This paper presents a concept design methodology to establish robust designs against thermal fatigue of 2″ and 3″ thermal tee branch sizes on 14″ pipework, which are subjected to relatively hot and cold fluid turbulent mixing, for use in Pressurised Water Reactor Plant.

Thermal tees can be subjected to extremely demanding thermal fatigue conditions, e.g. high temperature fluctuations causing high stress ranges where hot and cold fluid mix at the tee position from different branches of the system, these conditions ultimately limiting design life.

Prior to conducting a full design justification to the ASME Section III code [1], which for these components Rolls-Royce has justified by a section NB3200 approach using finite element analysis and computational fluid dynamics, analysis/iteration time can be saved, and the likelihood of a robust design being found increased, by understanding the effect and significance of geometric features of the tees. Fundamentally, establishing which features have a greater influence on the thermal fatigue performance of the tee and setting maximum and minimum values for these features. This paper presents an approach that can be used in the concept design phase to understand the influence of variables such as: branch throat internal diameter, run versus branch reinforcement, inclusion of integral orifices and branch fluid flow rate, and also of how they interact with each other in relation to providing a code compliant design. The approach is also used to size such features so that they are away from ‘cliff edges’ in performance, i.e. away from values that are likely to produce high stress levels and reduce design life.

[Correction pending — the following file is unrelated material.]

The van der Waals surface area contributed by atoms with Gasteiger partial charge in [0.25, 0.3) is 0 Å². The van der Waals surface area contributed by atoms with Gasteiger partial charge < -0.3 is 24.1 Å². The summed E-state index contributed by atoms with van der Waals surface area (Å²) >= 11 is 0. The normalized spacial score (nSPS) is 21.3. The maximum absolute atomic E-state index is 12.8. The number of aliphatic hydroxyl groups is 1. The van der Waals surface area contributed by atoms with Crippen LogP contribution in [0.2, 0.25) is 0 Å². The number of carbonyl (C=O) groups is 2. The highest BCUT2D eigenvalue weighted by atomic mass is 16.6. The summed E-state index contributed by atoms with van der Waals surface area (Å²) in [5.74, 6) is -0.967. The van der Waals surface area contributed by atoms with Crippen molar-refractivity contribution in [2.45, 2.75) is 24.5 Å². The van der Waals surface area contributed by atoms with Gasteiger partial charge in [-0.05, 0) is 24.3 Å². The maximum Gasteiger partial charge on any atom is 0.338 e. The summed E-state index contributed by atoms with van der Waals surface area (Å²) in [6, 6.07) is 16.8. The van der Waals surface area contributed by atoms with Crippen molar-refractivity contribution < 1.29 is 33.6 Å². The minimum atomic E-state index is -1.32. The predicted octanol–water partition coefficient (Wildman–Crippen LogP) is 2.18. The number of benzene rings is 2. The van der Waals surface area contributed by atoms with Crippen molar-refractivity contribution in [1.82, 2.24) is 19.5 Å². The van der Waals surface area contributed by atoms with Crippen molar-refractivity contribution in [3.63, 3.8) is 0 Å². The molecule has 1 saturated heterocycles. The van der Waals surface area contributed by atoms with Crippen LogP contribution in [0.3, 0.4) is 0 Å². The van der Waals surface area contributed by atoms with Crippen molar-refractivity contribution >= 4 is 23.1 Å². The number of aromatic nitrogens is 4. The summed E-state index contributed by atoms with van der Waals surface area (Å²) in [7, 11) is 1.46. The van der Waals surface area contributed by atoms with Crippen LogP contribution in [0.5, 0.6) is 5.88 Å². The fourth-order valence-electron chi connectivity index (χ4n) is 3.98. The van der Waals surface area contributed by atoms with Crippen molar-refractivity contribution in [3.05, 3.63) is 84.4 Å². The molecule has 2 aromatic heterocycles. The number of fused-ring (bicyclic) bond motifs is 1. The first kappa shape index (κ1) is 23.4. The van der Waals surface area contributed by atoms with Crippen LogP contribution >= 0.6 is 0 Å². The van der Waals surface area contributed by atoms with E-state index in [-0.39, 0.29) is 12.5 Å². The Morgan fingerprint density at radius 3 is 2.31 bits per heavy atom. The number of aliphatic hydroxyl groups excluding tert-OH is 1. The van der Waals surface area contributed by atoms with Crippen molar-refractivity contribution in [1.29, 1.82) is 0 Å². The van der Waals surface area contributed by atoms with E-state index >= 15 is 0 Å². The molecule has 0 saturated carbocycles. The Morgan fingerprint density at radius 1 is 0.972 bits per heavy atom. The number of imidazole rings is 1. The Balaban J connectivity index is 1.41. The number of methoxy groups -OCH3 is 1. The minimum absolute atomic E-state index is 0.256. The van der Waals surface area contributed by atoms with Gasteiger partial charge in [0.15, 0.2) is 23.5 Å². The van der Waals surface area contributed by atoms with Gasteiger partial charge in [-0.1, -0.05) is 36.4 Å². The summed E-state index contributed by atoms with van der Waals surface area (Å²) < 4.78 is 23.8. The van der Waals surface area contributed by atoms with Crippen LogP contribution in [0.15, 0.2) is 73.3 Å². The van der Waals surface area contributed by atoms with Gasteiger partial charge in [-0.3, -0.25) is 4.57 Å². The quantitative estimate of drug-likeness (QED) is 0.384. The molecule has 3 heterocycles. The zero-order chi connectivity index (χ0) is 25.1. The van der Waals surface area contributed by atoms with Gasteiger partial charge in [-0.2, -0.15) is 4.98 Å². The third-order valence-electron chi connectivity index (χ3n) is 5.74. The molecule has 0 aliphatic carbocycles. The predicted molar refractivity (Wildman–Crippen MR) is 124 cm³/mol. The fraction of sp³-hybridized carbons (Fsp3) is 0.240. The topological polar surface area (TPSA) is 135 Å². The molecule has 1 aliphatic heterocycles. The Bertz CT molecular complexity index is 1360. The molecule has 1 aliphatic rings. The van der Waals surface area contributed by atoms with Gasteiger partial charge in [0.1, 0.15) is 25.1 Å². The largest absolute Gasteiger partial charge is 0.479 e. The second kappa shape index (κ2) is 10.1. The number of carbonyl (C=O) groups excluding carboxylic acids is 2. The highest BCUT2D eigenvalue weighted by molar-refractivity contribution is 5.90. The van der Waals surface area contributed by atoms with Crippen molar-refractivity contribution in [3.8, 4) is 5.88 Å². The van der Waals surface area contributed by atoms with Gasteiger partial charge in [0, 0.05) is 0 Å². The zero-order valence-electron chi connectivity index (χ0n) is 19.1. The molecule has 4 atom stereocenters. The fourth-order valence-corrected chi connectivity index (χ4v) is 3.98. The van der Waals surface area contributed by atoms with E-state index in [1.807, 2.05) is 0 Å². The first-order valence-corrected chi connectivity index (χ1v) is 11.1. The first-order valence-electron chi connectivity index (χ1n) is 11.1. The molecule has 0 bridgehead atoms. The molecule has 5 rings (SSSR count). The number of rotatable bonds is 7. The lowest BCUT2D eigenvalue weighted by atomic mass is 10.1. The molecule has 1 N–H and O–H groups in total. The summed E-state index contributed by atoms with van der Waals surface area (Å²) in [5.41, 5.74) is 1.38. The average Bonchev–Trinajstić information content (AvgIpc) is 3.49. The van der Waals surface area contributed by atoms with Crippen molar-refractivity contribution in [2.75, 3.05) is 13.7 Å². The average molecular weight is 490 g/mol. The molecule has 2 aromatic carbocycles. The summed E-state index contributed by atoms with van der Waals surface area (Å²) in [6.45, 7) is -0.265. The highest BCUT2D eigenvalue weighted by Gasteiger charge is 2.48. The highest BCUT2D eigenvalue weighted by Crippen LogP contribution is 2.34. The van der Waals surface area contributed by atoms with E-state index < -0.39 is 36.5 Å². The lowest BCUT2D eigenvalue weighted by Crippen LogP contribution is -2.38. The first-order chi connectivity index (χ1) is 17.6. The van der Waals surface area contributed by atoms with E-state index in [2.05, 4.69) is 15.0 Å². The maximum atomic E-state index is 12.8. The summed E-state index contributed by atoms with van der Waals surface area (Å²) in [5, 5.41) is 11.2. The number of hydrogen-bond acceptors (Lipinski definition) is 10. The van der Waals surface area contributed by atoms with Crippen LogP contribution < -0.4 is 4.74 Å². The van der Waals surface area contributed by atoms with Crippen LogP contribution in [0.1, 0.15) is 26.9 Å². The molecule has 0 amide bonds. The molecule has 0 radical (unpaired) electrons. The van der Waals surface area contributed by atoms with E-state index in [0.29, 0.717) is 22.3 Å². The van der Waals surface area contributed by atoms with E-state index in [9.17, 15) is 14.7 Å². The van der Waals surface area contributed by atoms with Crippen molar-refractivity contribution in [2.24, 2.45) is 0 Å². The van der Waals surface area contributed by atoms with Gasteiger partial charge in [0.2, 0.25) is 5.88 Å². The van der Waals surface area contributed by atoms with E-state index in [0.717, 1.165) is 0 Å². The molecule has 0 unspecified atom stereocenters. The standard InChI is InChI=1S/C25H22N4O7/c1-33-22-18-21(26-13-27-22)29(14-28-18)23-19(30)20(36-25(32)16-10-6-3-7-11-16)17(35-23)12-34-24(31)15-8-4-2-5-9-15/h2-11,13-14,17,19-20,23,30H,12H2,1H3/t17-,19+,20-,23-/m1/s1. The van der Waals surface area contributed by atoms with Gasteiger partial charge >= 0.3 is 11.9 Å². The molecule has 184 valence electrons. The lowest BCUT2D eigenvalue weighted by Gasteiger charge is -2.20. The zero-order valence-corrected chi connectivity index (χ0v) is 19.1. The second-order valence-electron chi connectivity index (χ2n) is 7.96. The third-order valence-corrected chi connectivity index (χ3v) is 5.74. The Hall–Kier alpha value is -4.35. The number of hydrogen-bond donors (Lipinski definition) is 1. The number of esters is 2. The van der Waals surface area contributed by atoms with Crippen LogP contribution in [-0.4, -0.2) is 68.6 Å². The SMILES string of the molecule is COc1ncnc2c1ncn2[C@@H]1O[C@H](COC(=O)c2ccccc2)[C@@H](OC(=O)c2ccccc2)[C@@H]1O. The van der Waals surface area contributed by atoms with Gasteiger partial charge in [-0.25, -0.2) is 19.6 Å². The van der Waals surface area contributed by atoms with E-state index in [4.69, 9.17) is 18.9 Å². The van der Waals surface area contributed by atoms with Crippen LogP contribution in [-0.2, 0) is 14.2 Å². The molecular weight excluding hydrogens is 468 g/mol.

The paper covers: the variables chosen to be investigated, the methodology including the associated stress models to understand the effect of variable change and positioning in the ‘design landscape’, and identifies which geometric features should be maximised or minimised in size to maximise thermal fatigue life.

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